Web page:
The most recent blogs at Green Building Advisor

Installing Closed-Cell Spray Foam Between Studs is a Waste

Posted on March 17, 2017 by Martin Holladay in Musings of an Energy Nerd

Open-cell spray foam has an R-valueMeasure of resistance to heat flow; the higher the R-value, the lower the heat loss. The inverse of U-factor. of about R-3.7 per inch, while closed-cell spray foam has an R-value that may be as high as R-6.5 per inch. If you want to install spray foam in a stud wall, and price is no object, then it would seem to make sense to specify closed-cell spray foam, right?

Not necessarily.

Pete’s Puzzle: Fanciful Fuel

Posted on March 16, 2017 by Peter Yost in Building Science

A new client called me, saying that his insulation contractor urged him to contact me about some moisture problems in the home before they actually embarked on a major energy upgrade. (That was gratifying.) The home was actually moved many years ago off of a failing rubble foundation to a new concrete masonry unit (CMUConcrete masonry unit. Precast concrete block used to build walls. CMUs have hollow cores that can be filled with concrete onsite for additional reinforcement. The use of stronger, more lightweight types of concrete such as autoclaved aerated concrete (AAC) is becoming increasingly popular in CMU manufacture. ) foundation on a different site.

Image #2 (bottom of page) shows the home from the front. Image #3 shows the bare CMU on the above-grade portion of CMU foundation.

But it is Image #1 (right) that is the real puzzle. Here are the puzzle pieces:

Does a Bigger Volume Mean More Heating and Cooling Load?

Posted on March 15, 2017 by Allison A. Bailes III, PhD in Building Science

What happens to the heating and cooling loads when you encapsulate an attic? With the insulation and air barrierBuilding assembly components that work as a system to restrict air flow through the building envelope. Air barriers may or may not act as a vapor barrier. The air barrier can be on the exterior, the interior of the assembly, or both. at the ceiling below the attic, you're excluding the attic space. That volume of air up there isn't involved in the conditioning of the home. But when you move the enclosure to the roofline (usually by installing spray foam insulation beneath the roof deck), now the attic's volume is included in the conditioned spaceInsulated, air-sealed part of a building that is actively heated and/or cooled for occupant comfort. .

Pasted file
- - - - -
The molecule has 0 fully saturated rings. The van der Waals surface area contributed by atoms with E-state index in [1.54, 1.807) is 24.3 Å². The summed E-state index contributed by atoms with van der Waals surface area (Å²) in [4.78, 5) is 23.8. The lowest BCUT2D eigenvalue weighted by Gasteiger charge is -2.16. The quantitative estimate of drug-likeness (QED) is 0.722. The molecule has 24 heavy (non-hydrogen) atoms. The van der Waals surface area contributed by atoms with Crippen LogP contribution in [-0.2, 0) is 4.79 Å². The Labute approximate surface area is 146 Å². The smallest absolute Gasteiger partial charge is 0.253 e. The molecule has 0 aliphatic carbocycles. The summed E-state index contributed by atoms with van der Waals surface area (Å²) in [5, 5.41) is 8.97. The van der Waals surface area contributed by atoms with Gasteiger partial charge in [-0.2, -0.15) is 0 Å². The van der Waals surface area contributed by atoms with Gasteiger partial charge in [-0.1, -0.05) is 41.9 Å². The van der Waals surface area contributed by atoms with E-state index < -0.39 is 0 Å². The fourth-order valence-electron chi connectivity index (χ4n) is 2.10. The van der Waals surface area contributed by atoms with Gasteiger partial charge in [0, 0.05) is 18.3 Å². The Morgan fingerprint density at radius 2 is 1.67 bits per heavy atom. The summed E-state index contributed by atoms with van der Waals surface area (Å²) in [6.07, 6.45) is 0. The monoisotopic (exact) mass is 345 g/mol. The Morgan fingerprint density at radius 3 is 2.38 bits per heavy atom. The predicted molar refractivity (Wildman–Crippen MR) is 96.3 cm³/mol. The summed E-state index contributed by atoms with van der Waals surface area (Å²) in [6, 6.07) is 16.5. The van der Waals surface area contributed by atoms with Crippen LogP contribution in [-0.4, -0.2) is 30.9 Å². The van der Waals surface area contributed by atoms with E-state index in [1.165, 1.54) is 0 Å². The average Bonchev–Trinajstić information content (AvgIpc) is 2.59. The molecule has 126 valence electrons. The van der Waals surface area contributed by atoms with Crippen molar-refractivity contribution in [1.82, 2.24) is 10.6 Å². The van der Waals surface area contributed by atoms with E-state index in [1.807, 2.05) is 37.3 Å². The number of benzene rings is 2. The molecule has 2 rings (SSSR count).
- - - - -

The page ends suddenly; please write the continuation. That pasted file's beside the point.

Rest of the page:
Occasionally I hear people say the loads will be higher because of the extra volume. Does having more air inside really increase the loads?

My Net Zero Conundrum

Posted on March 14, 2017 by Anonymous in Guest Blogs

By JEAN CARROON

Why would we want an individual building to be its own energy plant? This has never made sense to me. The scale seems inefficient and the potential of many existing urban buildings for net-zero energyProducing as much energy on an annual basis as one consumes on site, usually with renewable energy sources such as photovoltaics or small-scale wind turbines. (NZE) is limited. But many people I admire seem besotted by NZE. What am I missing?

CarMic House: Taming a Basement from Hell

Posted on March 13, 2017 by Carri Beer and Michael Hindle in Guest Blogs

Editor's note: Carri Beer and Michael Hindle are renovating a 1954 house in Catonsville, Maryland. Hindle is a Certified Passive HouseA residential building construction standard requiring very low levels of air leakage, very high levels of insulation, and windows with a very low U-factor. Developed in the early 1990s by Bo Adamson and Wolfgang Feist, the standard is now promoted by the Passivhaus Institut in Darmstadt, Germany. To meet the standard, a home must have an infiltration rate no greater than 0.60 AC/H @ 50 pascals, a maximum annual heating energy use of 15 kWh per square meter (4,755 Btu per square foot), a maximum annual cooling energy use of 15 kWh per square meter (1.39 kWh per square foot), and maximum source energy use for all purposes of 120 kWh per square meter (11.1 kWh per square foot). The standard recommends, but does not require, a maximum design heating load of 10 W per square meter and windows with a maximum U-factor of 0.14. The Passivhaus standard was developed for buildings in central and northern Europe; efforts are underway to clarify the best techniques to achieve the standard for buildings in hot climates. Consultant and owner of Passive to Positive. Beer is a registered architect who has been practicing sustainable architecture for 18 years. She is an associate principal with Brennan+Company Architects. For a list of the couple's posts, see the “Related Articles” sidebar below. This post was written by Carri Beer.